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Yeah, keep ignoring what I say, put words in my mouth, make s***f posts, and ridicule me. After all, I must be a bad GM, oversensitive and probably retarded if I think GMPCs are a problem, right?
To sum up, GMPCs are never a problem, unless used by a bad GM, indeed every campaign should have them. Anyone who doesn't agree should just show where the bad GM touched their character sheet. Enjoy your thread.
Morzadian: Not condemning anyone, as you can see. Merely stating the obvious, that all the people involved in churches that (say) condemn homosexuals have choices to make. Demand and effect change, or leave, or carry their part of responsibility for what the church does. Huge organizations are rarely a good thing. This is one of the reasons.
I believe the Bible is clear about it: (sorry about translation here) By their fruit you shall know them. Or otherwise put: What someone does is what tells you who they are.
The Green Tea Gamer wrote:
And going by their internal merits, all the Abrahamitic religions are a) in favour of slavery, b) in favour of cruel and excessive punishments even for things that should in no way be punished, c) in favour of detailed and extensive moralistic rules for every aspect of life. This is simply by the texts. If you instead go by what their respective power structures (churches) have done, the situation doesn't get much better. In some cases, unbelievably worse.
Some Abrahamitic followers are good examples of what humanity should be like. When they are, they are so DESPITE what the books say and what the power structures say. Faith yes, religion no.
When you play as a player, you invest emotionally in the character. You want things to go well for the character. You want to stop things from going bad for him/her. This emotional investment is a major part of the reason for the emotional payoff for playing the game. It works a lot like when you cheer for a sports team, I believe. This also makes you see the character in a brighter light than others do, and anyone working against your character will become more sinister than others would see them as. This is why conflicts between characters so often ramp up into the real world also, and why they become so difficult to solve. In short, the emotional investment in a character is both the thrill and many of the problems with playing the game. A big part of playing a PC is that you are allowed to be in the spotlight of the campaign, to change things in the world, to unapologetically fight toward your goals, and to live larger than life.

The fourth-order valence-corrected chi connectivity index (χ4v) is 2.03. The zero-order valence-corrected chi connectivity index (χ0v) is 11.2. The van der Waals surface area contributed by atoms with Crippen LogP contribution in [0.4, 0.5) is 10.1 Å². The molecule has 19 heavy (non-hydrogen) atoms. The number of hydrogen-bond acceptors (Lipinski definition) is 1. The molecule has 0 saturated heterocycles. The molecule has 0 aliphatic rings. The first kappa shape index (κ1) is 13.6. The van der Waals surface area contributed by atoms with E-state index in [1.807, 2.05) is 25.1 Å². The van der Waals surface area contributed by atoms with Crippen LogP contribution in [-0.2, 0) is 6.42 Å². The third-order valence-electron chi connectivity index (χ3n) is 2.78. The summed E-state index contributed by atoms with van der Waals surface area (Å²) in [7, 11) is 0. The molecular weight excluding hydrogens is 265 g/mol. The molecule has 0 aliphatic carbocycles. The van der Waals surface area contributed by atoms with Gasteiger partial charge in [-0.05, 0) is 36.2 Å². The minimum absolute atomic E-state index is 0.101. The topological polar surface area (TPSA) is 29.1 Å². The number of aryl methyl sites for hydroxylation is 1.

GMs are by no means immune to this. The GM's job is to provide a setting for the game, and various schools of thought put various focus on different parts (setting, plot, intrigue, whatever) of the gaming experience. As part of this job, they provide other characters the PCs can interact with. These characters are parts of the setting, nota bene, meaning they have a specific purpose for being there. This can be as people driving some plotline, people to act as obstacles, people who add local colour to a place, people who aid the PCs, and so on. Generally, conventional wisdom is taken to say that all these people should be played by the GM in accordance with their goals, their personalities, their capabilities, and their situation. None of this makes one of them a GMPC. A GMPC is CERTAINLY not just a character traveling with the PCs.